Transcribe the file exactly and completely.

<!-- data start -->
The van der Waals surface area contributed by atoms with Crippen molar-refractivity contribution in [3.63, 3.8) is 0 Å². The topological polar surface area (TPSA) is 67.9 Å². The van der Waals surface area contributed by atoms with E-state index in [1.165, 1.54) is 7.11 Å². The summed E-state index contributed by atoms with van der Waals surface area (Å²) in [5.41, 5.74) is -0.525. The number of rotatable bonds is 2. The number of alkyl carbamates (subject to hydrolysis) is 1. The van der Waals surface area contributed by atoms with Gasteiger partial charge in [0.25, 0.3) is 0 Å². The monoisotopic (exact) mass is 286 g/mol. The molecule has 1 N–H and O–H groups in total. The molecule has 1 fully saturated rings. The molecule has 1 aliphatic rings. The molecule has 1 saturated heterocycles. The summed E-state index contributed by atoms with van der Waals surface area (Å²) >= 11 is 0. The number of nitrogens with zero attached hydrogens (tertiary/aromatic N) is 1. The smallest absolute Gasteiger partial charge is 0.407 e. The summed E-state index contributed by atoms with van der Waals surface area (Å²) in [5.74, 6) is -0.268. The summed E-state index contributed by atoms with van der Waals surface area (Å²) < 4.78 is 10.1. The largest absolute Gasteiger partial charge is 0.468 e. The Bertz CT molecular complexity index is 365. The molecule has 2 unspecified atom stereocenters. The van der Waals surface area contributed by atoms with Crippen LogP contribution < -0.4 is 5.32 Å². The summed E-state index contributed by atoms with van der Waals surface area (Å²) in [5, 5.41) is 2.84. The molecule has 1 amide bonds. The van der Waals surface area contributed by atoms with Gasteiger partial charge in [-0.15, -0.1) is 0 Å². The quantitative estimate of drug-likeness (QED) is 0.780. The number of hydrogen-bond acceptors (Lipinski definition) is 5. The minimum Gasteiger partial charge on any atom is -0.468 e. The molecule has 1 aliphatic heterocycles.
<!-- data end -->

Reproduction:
The van der Waals surface area contributed by atoms with Crippen molar-refractivity contribution in [3.63, 3.8) is 0 Å². The topological polar surface area (TPSA) is 67.9 Å². The van der Waals surface area contributed by atoms with E-state index in [1.165, 1.54) is 7.11 Å². The summed E-state index contributed by atoms with van der Waals surface area (Å²) in [5.41, 5.74) is -0.525. The number of rotatable bonds is 2. The number of alkyl carbamates (subject to hydrolysis) is 1. The van der Waals surface area contributed by atoms with Gasteiger partial charge in [0.25, 0.3) is 0 Å². The monoisotopic (exact) mass is 286 g/mol. The molecule has 1 N–H and O–H groups in total. The molecule has 1 fully saturated rings. The molecule has 1 aliphatic rings. The molecule has 1 saturated heterocycles. The summed E-state index contributed by atoms with van der Waals surface area (Å²) >= 11 is 0. The number of nitrogens with zero attached hydrogens (tertiary/aromatic N) is 1. The smallest absolute Gasteiger partial charge is 0.407 e. The summed E-state index contributed by atoms with van der Waals surface area (Å²) in [5.74, 6) is -0.268. The summed E-state index contributed by atoms with van der Waals surface area (Å²) < 4.78 is 10.1. The largest absolute Gasteiger partial charge is 0.468 e. The Bertz CT molecular complexity index is 365. The molecule has 2 unspecified atom stereocenters. The van der Waals surface area contributed by atoms with Crippen LogP contribution < -0.4 is 5.32 Å². The summed E-state index contributed by atoms with van der Waals surface area (Å²) in [5, 5.41) is 2.84. The molecule has 1 amide bonds. The van der Waals surface area contributed by atoms with Gasteiger partial charge in [-0.15, -0.1) is 0 Å². The quantitative estimate of drug-likeness (QED) is 0.780. The number of hydrogen-bond acceptors (Lipinski definition) is 5. The minimum Gasteiger partial charge on any atom is -0.468 e. The molecule has 1 aliphatic heterocycles.